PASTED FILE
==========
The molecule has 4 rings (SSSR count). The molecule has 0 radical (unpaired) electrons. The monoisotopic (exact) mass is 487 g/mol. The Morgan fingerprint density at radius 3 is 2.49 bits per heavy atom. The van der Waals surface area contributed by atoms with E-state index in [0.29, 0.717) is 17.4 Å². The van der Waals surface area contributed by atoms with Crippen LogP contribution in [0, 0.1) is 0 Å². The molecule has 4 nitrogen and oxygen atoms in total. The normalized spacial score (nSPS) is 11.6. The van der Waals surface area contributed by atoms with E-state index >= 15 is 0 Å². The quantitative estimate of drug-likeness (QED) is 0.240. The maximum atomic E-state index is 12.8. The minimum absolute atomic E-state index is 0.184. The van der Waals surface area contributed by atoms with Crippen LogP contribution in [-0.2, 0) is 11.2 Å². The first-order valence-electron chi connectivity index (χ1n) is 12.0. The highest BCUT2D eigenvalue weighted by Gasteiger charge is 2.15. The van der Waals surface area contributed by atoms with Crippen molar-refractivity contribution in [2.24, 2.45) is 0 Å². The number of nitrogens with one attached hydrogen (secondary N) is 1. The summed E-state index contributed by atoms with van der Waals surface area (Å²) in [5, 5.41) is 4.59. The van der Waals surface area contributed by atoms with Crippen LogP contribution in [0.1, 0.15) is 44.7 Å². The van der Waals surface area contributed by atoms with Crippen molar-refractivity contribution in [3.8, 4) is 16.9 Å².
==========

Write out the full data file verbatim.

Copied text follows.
The molecule has 4 rings (SSSR count). The molecule has 0 radical (unpaired) electrons. The monoisotopic (exact) mass is 487 g/mol. The Morgan fingerprint density at radius 3 is 2.49 bits per heavy atom. The van der Waals surface area contributed by atoms with E-state index in [0.29, 0.717) is 17.4 Å². The van der Waals surface area contributed by atoms with Crippen LogP contribution in [0, 0.1) is 0 Å². The molecule has 4 nitrogen and oxygen atoms in total. The normalized spacial score (nSPS) is 11.6. The van der Waals surface area contributed by atoms with E-state index >= 15 is 0 Å². The quantitative estimate of drug-likeness (QED) is 0.240. The maximum atomic E-state index is 12.8. The minimum absolute atomic E-state index is 0.184. The van der Waals surface area contributed by atoms with Crippen LogP contribution in [-0.2, 0) is 11.2 Å². The first-order valence-electron chi connectivity index (χ1n) is 12.0. The highest BCUT2D eigenvalue weighted by Gasteiger charge is 2.15. The van der Waals surface area contributed by atoms with Crippen molar-refractivity contribution in [2.24, 2.45) is 0 Å². The number of nitrogens with one attached hydrogen (secondary N) is 1. The summed E-state index contributed by atoms with van der Waals surface area (Å²) in [5, 5.41) is 4.59. The van der Waals surface area contributed by atoms with Crippen LogP contribution in [0.1, 0.15) is 44.7 Å². The van der Waals surface area contributed by atoms with Crippen molar-refractivity contribution in [3.8, 4) is 16.9 Å².